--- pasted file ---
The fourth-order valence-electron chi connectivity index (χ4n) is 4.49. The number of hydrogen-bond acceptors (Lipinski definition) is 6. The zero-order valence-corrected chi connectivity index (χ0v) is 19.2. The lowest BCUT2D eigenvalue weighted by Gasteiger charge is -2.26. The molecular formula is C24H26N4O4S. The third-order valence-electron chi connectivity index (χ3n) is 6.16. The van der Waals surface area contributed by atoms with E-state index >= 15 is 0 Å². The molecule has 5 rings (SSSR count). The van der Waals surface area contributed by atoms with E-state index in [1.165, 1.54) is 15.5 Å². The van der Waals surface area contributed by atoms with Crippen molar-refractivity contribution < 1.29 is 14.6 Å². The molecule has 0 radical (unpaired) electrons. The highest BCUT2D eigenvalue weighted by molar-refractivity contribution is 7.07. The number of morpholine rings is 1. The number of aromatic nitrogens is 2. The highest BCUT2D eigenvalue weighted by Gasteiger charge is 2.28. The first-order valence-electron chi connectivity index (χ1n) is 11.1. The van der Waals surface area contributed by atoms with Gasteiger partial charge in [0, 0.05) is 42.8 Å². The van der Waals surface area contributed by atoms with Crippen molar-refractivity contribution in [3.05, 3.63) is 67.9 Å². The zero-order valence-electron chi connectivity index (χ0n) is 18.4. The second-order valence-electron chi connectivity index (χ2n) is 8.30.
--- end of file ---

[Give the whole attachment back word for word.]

The fourth-order valence-electron chi connectivity index (χ4n) is 4.49. The number of hydrogen-bond acceptors (Lipinski definition) is 6. The zero-order valence-corrected chi connectivity index (χ0v) is 19.2. The lowest BCUT2D eigenvalue weighted by Gasteiger charge is -2.26. The molecular formula is C24H26N4O4S. The third-order valence-electron chi connectivity index (χ3n) is 6.16. The van der Waals surface area contributed by atoms with E-state index >= 15 is 0 Å². The molecule has 5 rings (SSSR count). The van der Waals surface area contributed by atoms with E-state index in [1.165, 1.54) is 15.5 Å². The van der Waals surface area contributed by atoms with Crippen molar-refractivity contribution < 1.29 is 14.6 Å². The molecule has 0 radical (unpaired) electrons. The highest BCUT2D eigenvalue weighted by molar-refractivity contribution is 7.07. The number of morpholine rings is 1. The number of aromatic nitrogens is 2. The highest BCUT2D eigenvalue weighted by Gasteiger charge is 2.28. The first-order valence-electron chi connectivity index (χ1n) is 11.1. The van der Waals surface area contributed by atoms with Gasteiger partial charge in [0, 0.05) is 42.8 Å². The van der Waals surface area contributed by atoms with Crippen molar-refractivity contribution in [3.05, 3.63) is 67.9 Å². The zero-order valence-electron chi connectivity index (χ0n) is 18.4. The second-order valence-electron chi connectivity index (χ2n) is 8.30.